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Wednesday, April 30, 2014


We all have opinions. There is no denying that each and everyone of us has our own perspective from which we see and experience the world.  Can you imagine a world if we all thought, believed, and felt the same way?  It would be a pretty uninteresting place. That, by the way is an opinion. You see it would be practically impossible to even communicate without opinions.

I've recently been intrigued by the logical fallacy of "false equivalence," one of a number of logical fallacies, or errors in reasoning.  A false equivalence is basically when a two opposing perspectives or arguments are presented as being equal when in fact the evidence supporting one is much more than for the other.   A weaker position is raised to equality with a stronger one simply by saying they're equal.

I wonder if this is what goes on when we use phrases like "I'm entitled to my opinion." or "That's just your opinion." and even elevate our opinion with false humility "In my humble opinion."  without taking a moment to examine those opinions.   Sometimes it seems to me that we get lost in a sea of our own and other's opinions because too many of us equate our perspective with the way things really are.

But wait a minute.  Haven't I said before that we create our own reality through beliefs, thoughts, words, actions, and opinions?  Yes, but the the key word here is "our."  I do not create another person's reality.   And to mistakenly think that my subjective reality is equal to your subjective reality is a form of false equivalency.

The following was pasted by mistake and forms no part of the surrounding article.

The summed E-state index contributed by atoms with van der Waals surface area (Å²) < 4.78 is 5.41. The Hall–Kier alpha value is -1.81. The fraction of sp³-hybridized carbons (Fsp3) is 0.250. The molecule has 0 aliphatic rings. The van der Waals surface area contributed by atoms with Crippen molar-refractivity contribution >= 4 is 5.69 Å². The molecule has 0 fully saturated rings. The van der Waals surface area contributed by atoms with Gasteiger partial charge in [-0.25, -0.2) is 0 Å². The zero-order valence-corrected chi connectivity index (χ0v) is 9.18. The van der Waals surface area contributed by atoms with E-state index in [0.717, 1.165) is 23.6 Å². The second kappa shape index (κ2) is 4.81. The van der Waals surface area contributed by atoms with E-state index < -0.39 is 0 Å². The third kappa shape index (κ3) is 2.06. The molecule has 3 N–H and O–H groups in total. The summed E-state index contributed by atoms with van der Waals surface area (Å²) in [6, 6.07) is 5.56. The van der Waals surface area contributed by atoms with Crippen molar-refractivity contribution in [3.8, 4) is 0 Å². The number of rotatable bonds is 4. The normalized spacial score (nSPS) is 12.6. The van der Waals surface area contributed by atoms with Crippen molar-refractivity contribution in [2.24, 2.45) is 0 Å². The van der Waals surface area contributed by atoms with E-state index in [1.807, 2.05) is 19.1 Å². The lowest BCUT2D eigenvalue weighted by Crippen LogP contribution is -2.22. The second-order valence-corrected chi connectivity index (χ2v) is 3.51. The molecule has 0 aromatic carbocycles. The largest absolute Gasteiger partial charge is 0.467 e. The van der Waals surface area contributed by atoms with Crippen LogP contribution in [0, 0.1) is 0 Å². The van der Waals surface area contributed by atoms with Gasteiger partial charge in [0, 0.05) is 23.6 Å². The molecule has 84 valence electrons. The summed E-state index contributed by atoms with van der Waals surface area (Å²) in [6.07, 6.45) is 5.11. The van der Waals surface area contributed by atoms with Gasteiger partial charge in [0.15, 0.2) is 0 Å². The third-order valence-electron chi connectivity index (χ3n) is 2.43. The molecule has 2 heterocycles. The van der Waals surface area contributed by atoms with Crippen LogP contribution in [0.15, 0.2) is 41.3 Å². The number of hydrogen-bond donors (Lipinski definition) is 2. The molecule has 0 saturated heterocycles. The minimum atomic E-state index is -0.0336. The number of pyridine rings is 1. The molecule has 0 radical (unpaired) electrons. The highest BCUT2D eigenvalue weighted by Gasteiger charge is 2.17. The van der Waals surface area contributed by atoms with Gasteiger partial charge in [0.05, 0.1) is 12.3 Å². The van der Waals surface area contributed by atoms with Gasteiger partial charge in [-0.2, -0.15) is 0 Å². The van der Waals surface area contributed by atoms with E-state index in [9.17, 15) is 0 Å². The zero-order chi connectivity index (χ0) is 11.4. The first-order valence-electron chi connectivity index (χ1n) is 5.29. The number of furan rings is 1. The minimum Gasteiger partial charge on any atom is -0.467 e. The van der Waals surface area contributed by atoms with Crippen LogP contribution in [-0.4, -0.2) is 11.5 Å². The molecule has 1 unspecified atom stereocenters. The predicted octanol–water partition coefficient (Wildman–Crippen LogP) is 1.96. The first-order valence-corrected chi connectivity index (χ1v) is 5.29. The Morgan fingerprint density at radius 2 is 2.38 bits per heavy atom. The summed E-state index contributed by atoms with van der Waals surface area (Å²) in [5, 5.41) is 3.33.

The only way to arrive at anything near objective reality is to continually negotiate and compromise our myriad subjective realities to find common perspectives.  But this is difficult to do when everyone insists that our "right" to an opinion is the same as that opinion being equal to all others.

Public discourse today is filled with false equivalencies when perhaps what we really need is more honest and truly humble discussion and deliberation of our common humanity, our interconnectedness and interdependence with all of creation - our "true" equivalencies.

Now you have my opinion on opinions.     What's yours?

1 comment:

  1. Good listening, and separating opinion from fact, are dying arts. I often begin meetings I am facilitating by asking people to "boldly speak THEIR TRUTH, but to not confuse that with THE TRUTH."